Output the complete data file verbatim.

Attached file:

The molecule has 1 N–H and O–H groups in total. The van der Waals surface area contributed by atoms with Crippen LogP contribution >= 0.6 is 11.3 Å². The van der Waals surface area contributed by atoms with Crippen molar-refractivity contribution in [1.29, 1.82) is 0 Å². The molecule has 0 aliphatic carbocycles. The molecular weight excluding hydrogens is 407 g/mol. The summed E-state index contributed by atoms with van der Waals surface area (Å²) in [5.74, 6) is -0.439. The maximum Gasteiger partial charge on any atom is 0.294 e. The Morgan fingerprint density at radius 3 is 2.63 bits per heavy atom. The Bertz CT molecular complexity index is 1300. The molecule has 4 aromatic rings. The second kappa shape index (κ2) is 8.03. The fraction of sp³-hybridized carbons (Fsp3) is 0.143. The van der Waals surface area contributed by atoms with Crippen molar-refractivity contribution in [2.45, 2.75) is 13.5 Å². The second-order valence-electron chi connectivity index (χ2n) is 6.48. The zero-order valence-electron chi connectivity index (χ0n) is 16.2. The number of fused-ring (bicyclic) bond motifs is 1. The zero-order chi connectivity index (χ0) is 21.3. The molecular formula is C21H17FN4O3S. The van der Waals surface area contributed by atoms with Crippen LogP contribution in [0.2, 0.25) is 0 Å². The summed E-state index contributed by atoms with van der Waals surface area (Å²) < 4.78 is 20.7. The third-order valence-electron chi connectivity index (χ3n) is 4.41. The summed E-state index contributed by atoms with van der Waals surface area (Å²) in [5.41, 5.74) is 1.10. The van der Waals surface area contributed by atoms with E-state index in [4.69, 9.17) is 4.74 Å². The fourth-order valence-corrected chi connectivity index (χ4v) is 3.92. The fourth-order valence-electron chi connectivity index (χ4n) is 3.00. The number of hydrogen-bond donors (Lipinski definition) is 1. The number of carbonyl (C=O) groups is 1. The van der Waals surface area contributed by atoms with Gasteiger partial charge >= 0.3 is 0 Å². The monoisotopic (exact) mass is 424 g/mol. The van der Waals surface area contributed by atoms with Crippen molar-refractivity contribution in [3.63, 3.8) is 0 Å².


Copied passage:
The molecule has 1 N–H and O–H groups in total. The van der Waals surface area contributed by atoms with Crippen LogP contribution >= 0.6 is 11.3 Å². The van der Waals surface area contributed by atoms with Crippen molar-refractivity contribution in [1.29, 1.82) is 0 Å². The molecule has 0 aliphatic carbocycles. The molecular weight excluding hydrogens is 407 g/mol. The summed E-state index contributed by atoms with van der Waals surface area (Å²) in [5.74, 6) is -0.439. The maximum Gasteiger partial charge on any atom is 0.294 e. The Morgan fingerprint density at radius 3 is 2.63 bits per heavy atom. The Bertz CT molecular complexity index is 1300. The molecule has 4 aromatic rings. The second kappa shape index (κ2) is 8.03. The fraction of sp³-hybridized carbons (Fsp3) is 0.143. The van der Waals surface area contributed by atoms with Crippen molar-refractivity contribution in [2.45, 2.75) is 13.5 Å². The second-order valence-electron chi connectivity index (χ2n) is 6.48. The zero-order valence-electron chi connectivity index (χ0n) is 16.2. The number of fused-ring (bicyclic) bond motifs is 1. The zero-order chi connectivity index (χ0) is 21.3. The molecular formula is C21H17FN4O3S. The van der Waals surface area contributed by atoms with Crippen LogP contribution in [0.2, 0.25) is 0 Å². The summed E-state index contributed by atoms with van der Waals surface area (Å²) < 4.78 is 20.7. The third-order valence-electron chi connectivity index (χ3n) is 4.41. The summed E-state index contributed by atoms with van der Waals surface area (Å²) in [5.41, 5.74) is 1.10. The van der Waals surface area contributed by atoms with E-state index in [4.69, 9.17) is 4.74 Å². The fourth-order valence-corrected chi connectivity index (χ4v) is 3.92. The fourth-order valence-electron chi connectivity index (χ4n) is 3.00. The number of hydrogen-bond donors (Lipinski definition) is 1. The number of carbonyl (C=O) groups is 1. The van der Waals surface area contributed by atoms with Gasteiger partial charge >= 0.3 is 0 Å². The monoisotopic (exact) mass is 424 g/mol. The van der Waals surface area contributed by atoms with Crippen molar-refractivity contribution in [3.63, 3.8) is 0 Å².